What Went Wrong? Episode 3: Interview with Gary Dawson

Hi there. Welcome back to another installment of “What Went Wrong?”. Today, I’m not interviewing a host, but a producer. He is the son of a host though, and his name is Gary Dawson. Now with a last name like Dawson…..

Yeah, that’s the guy. Gary’s the son of the legendary Richard Dawson, better known as Corporal Newkirk on Hogan’s Heroes and this guy in a movie starring the current governor of California.

And now, if you’d like to see what Gary looks like, here he is.

I had the opportunity to interview him over Facebook, but he was nice enough to e-mail it to me in a Word document, saving quite a bit of time for me. As for his background, Gary’s done a bit of work in the lottery game show business, including a game show hosted by Mark L. Walberg.

Greg Palmer: Hi, Gary. First off, we’re just gonna get this out of the way. Your father is Richard Dawson! Newkirk! That guy that’s always picked on Match Game. Damon Killian! I’m guessing he had a pretty big influence in your career. Am I right?

Gary Dawson: Since both my parents were successful in the entertainment field, I always knew that I wanted to be in show business in some capacity but I didn’t really know what direction I wanted to go in. Eventually I got into producing and really enjoy what I do.

GP:  With your dad and Goodson-Todman being so close, I bet you had (and correct me if I’m wrong) all these people from Match Game come over to your house for dinner or a party or something like that. It seems to me that your house was loaded with celebrities (Charles Nelson Reilly, Brett Somers, Johnny Olson, etc.) and you made an awful lot of friends in the business. Growing up, how normal was your childhood? Was I pretty accurate or far off?

GD: My dad was always a very private person so he didn’t have a lot of show business parties at the house. He had a couple of close friends but wasn’t much of a partier. I used to go down to the tapings of Match Game all the time and loved hanging out in the green room talking to all the celebs like Charles and Brett and Johnny… They were all really nice people and very sweet to me being Richard’s son. — I think the most fun I had though was when I was very young going to the set of Hogan’s Heroes. On the same lot they used to film Gomer Pyle and The Wild Wild West and my brother and I would always go exploring around all the great sets. It really was a kid’s dream playground!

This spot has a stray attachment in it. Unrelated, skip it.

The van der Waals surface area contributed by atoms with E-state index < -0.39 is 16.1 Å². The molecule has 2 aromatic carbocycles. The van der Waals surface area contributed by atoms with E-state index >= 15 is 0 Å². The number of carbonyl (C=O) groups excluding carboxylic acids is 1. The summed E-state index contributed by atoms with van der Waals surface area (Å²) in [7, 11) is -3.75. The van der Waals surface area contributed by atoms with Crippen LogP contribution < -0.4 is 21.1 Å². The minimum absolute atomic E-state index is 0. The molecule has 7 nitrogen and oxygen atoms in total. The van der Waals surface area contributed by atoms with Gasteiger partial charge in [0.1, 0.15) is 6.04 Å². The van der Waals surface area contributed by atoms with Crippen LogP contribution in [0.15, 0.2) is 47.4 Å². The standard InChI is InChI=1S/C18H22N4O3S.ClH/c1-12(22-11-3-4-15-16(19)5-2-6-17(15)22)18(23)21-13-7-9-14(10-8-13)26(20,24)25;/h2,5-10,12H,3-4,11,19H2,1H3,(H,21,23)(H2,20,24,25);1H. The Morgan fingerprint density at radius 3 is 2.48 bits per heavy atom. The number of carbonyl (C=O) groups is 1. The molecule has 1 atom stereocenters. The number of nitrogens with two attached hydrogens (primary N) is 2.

GP: According to this video that’s up on YouTube, you were living in England for some time. You decided to come back and start producing. According to your IMDB page, you started off as a production assistant on Feud. What exactly did you do on the show?

GD: My family is all from England. My wife is from England. I have lived there on and off over the years and will always visit. I love it. In regards to my PA position on Feud. Remember when my dad would say, “100 people surveyed, here is the question,” well I was the guy that used to tabulate all of those surveys. They would be mailed out to people, usually about 25 questions and the people would send them back and I would have to open all that mail and go through and write down all the people’s answers… And let me tell you, there were some STRANGE ones. Sometimes we would post some of the more bizarre answers on a bulletin board for a laugh.